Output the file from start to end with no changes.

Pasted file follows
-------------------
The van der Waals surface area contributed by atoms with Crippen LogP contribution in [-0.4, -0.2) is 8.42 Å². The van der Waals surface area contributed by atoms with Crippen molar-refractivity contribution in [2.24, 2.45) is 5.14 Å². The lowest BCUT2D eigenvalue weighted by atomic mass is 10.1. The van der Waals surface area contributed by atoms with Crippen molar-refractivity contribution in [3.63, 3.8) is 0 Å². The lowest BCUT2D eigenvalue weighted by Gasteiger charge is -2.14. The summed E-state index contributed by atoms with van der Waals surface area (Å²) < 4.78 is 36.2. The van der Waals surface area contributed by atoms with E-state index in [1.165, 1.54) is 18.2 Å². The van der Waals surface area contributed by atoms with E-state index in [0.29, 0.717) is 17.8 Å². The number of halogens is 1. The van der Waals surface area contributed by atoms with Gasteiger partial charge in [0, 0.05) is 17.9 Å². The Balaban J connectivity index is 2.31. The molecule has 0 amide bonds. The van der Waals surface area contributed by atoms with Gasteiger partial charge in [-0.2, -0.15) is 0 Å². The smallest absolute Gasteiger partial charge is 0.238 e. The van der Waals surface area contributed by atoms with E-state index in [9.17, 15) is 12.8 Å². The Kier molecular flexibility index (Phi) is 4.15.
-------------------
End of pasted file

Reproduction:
The van der Waals surface area contributed by atoms with Crippen LogP contribution in [-0.4, -0.2) is 8.42 Å². The van der Waals surface area contributed by atoms with Crippen molar-refractivity contribution in [2.24, 2.45) is 5.14 Å². The lowest BCUT2D eigenvalue weighted by atomic mass is 10.1. The van der Waals surface area contributed by atoms with Crippen molar-refractivity contribution in [3.63, 3.8) is 0 Å². The lowest BCUT2D eigenvalue weighted by Gasteiger charge is -2.14. The summed E-state index contributed by atoms with van der Waals surface area (Å²) < 4.78 is 36.2. The van der Waals surface area contributed by atoms with E-state index in [1.165, 1.54) is 18.2 Å². The van der Waals surface area contributed by atoms with E-state index in [0.29, 0.717) is 17.8 Å². The number of halogens is 1. The van der Waals surface area contributed by atoms with Gasteiger partial charge in [0, 0.05) is 17.9 Å². The Balaban J connectivity index is 2.31. The molecule has 0 amide bonds. The van der Waals surface area contributed by atoms with Gasteiger partial charge in [-0.2, -0.15) is 0 Å². The smallest absolute Gasteiger partial charge is 0.238 e. The van der Waals surface area contributed by atoms with E-state index in [9.17, 15) is 12.8 Å². The Kier molecular flexibility index (Phi) is 4.15.